Collections

Collections at the Department of Anthropology, University of Toronto, St. George Campus

The objects curated at the Department of Collections PictureAnthropology consist of several different collections: the Ontario collections (artifacts and human remains), the J.C.B. Grant Collection (human remains), and a collection of purchased objects, consisting of skeletal material, casts and models of artifacts and human anatomy. These collections are divided into those used for research and those used for teaching.

Research Collections

The Department of Anthropology research collections are comprised of:

Ontario Archaeological Collection – The Ontario Archaeological Collection consists of artifacts from approximately 49 sites in Ontario. The sites were excavated between 1939 and 1982 by the students and faculty of the Department of Anthropology. The sites date from the Middle Archaic to the 17th century. There are approximately 1 million objects in the Ontario Archeological Collection.

Ontario Archaeologically-Derived Human Remains – Consists of First Nation and European human remains and associated funerary objects from archaeological sites in Ontario

J.C.B. Grant Collection – Consists of the skeletal remains of 202 adults who were received by the Anatomy Department between 1928 and the early 1950’s, largely from local hospitals and welfare institutions. Name, sex, age at death and cause of death are documented for each individual.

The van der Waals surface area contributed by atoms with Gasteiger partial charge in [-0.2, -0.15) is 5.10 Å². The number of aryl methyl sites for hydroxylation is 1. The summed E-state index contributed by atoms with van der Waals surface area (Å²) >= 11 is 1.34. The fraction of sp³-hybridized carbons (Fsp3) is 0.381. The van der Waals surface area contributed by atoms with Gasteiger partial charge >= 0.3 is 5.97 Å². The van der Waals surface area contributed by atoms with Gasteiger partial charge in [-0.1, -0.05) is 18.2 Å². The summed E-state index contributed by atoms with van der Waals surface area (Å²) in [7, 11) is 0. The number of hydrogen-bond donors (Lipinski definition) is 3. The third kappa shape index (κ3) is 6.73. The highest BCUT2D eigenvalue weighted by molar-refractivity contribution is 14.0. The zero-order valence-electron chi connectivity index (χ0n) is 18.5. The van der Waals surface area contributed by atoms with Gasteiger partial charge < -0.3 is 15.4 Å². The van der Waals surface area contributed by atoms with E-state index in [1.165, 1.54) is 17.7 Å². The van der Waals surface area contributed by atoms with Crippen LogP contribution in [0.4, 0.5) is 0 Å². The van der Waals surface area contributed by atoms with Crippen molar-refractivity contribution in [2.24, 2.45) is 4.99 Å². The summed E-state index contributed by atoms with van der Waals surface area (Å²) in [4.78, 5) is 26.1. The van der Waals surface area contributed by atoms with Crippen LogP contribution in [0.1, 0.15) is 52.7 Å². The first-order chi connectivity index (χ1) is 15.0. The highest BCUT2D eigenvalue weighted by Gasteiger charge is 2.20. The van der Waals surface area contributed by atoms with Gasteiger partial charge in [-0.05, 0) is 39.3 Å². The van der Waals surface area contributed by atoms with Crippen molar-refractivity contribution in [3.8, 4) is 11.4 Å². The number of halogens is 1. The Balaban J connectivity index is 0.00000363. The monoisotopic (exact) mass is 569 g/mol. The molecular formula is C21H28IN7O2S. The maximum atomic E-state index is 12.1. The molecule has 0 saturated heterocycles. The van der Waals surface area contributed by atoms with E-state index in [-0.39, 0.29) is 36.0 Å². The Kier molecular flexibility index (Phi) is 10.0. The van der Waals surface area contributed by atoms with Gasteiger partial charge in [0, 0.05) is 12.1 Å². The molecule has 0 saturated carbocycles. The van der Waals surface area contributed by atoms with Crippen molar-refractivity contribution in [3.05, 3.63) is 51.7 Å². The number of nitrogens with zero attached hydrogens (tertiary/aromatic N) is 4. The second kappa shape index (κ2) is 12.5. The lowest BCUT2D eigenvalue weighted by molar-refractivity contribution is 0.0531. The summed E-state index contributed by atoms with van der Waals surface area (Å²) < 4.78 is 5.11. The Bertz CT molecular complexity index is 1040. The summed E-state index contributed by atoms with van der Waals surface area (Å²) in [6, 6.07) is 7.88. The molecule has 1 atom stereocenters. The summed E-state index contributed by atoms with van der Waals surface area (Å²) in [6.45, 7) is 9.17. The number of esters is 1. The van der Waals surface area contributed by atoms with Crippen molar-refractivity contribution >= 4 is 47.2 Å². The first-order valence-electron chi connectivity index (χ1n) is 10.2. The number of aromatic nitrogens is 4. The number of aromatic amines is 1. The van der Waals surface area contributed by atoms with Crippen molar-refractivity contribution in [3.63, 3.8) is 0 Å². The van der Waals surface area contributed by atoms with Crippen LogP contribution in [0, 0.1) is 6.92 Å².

Photo of dental casts
Dental Casts from the Dental Collection

Dental Anthropology Research Collection – Consists of oral casts, cephalographs, health records and a five generation genealogy from work done from 1968 to 1973 during the International Biological Program – Human Adaptability Section, at the Wainwright, Alaska and Fox Basin (Igloolik), NWT sites. Also in the collection are dental casts from Sadlermiut (archaeological), Thule, Rama (SW United States), Auca (Ecuador), and as well as other materials.

Wendat Retained Samples – Consists of teeth and small samples of disease-altered bone from archaeologically-derived human skeletons that were reburied at the Thonnakona Ossuary in September, 2013, by the Huron-Wendat Nation. Held in trust for the Huron-Wendat Nation. Details about the nature and extent of this collection are available, through the Chair of the Repatriation Committee, Department of Anthropology.

Teaching Collections

The teaching collections are comprised of purchased equipment and objects, including faunal and human skeletal material, casts, models and artifacts.

Use of Collections

The collections are used for two purposes: research and teaching. The following are conditions regarding the use of the collections:

1) No First Nations human remains will be used in undergraduate teaching or research.

2) In exceptional circumstances, graduate students, faculty and academic researchers may request access to the collection of Ontario Archaeologically-Derived Human Remains through the Chair of the Department of Anthropology. Research must conform to the guidelines of and be reviewed and approved by the appropriate Research Ethics Board.

3) Senior level study of the J.C.B. Grant Collection and Dental Anthropology Research Collection requires the supervision of a faculty member or lecturer and the notification of the Lab Technician. For study of the J.C.B. Grant Collection, research must conform to the guidelines of and be reviewed and approved by the appropriate Research Ethics Board.